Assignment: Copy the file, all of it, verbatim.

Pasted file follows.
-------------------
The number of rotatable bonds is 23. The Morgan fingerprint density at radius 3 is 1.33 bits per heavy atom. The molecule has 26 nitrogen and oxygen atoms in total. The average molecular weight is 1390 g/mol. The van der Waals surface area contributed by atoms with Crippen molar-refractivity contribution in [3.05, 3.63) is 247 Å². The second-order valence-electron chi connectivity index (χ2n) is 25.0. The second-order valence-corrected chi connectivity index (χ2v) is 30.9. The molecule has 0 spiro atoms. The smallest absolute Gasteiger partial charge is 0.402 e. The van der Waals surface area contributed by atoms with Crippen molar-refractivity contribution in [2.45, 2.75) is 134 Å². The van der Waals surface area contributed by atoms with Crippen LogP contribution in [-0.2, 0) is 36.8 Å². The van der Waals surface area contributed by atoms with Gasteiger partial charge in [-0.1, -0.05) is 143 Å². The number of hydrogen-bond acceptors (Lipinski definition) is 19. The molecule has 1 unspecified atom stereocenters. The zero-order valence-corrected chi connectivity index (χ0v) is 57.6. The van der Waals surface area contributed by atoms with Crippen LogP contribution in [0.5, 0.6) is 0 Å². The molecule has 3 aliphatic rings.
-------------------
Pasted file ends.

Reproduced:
The number of rotatable bonds is 23. The Morgan fingerprint density at radius 3 is 1.33 bits per heavy atom. The molecule has 26 nitrogen and oxygen atoms in total. The average molecular weight is 1390 g/mol. The van der Waals surface area contributed by atoms with Crippen molar-refractivity contribution in [3.05, 3.63) is 247 Å². The second-order valence-electron chi connectivity index (χ2n) is 25.0. The second-order valence-corrected chi connectivity index (χ2v) is 30.9. The molecule has 0 spiro atoms. The smallest absolute Gasteiger partial charge is 0.402 e. The van der Waals surface area contributed by atoms with Crippen molar-refractivity contribution in [2.45, 2.75) is 134 Å². The van der Waals surface area contributed by atoms with Crippen LogP contribution in [-0.2, 0) is 36.8 Å². The van der Waals surface area contributed by atoms with Gasteiger partial charge in [-0.1, -0.05) is 143 Å². The number of hydrogen-bond acceptors (Lipinski definition) is 19. The molecule has 1 unspecified atom stereocenters. The zero-order valence-corrected chi connectivity index (χ0v) is 57.6. The van der Waals surface area contributed by atoms with Crippen LogP contribution in [0.5, 0.6) is 0 Å². The molecule has 3 aliphatic rings.